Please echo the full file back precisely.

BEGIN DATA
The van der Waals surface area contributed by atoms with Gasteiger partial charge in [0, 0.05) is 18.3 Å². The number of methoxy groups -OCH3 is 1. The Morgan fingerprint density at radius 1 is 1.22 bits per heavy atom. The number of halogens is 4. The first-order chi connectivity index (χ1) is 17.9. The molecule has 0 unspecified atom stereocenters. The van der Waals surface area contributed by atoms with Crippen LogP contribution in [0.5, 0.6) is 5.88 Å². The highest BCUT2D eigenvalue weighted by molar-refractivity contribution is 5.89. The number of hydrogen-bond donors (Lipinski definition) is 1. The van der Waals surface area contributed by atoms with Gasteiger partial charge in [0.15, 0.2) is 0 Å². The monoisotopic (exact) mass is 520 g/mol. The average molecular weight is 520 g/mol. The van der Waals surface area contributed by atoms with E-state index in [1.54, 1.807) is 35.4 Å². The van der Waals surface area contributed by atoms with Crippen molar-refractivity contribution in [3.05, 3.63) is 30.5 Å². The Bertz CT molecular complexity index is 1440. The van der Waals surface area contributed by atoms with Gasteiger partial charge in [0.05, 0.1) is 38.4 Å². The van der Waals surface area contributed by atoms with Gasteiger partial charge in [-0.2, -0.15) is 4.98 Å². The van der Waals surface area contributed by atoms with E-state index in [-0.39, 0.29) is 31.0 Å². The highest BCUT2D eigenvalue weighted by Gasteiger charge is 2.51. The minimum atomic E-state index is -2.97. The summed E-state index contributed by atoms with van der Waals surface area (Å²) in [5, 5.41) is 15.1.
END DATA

The van der Waals surface area contributed by atoms with Gasteiger partial charge in [0, 0.05) is 18.3 Å². The number of methoxy groups -OCH3 is 1. The Morgan fingerprint density at radius 1 is 1.22 bits per heavy atom. The number of halogens is 4. The first-order chi connectivity index (χ1) is 17.9. The molecule has 0 unspecified atom stereocenters. The van der Waals surface area contributed by atoms with Crippen LogP contribution in [0.5, 0.6) is 5.88 Å². The highest BCUT2D eigenvalue weighted by molar-refractivity contribution is 5.89. The number of hydrogen-bond donors (Lipinski definition) is 1. The van der Waals surface area contributed by atoms with Gasteiger partial charge in [0.15, 0.2) is 0 Å². The monoisotopic (exact) mass is 520 g/mol. The average molecular weight is 520 g/mol. The van der Waals surface area contributed by atoms with E-state index in [1.54, 1.807) is 35.4 Å². The van der Waals surface area contributed by atoms with Crippen molar-refractivity contribution in [3.05, 3.63) is 30.5 Å². The Bertz CT molecular complexity index is 1440. The van der Waals surface area contributed by atoms with Gasteiger partial charge in [0.05, 0.1) is 38.4 Å². The van der Waals surface area contributed by atoms with Gasteiger partial charge in [-0.2, -0.15) is 4.98 Å². The van der Waals surface area contributed by atoms with E-state index in [-0.39, 0.29) is 31.0 Å². The highest BCUT2D eigenvalue weighted by Gasteiger charge is 2.51. The minimum atomic E-state index is -2.97. The summed E-state index contributed by atoms with van der Waals surface area (Å²) in [5, 5.41) is 15.1.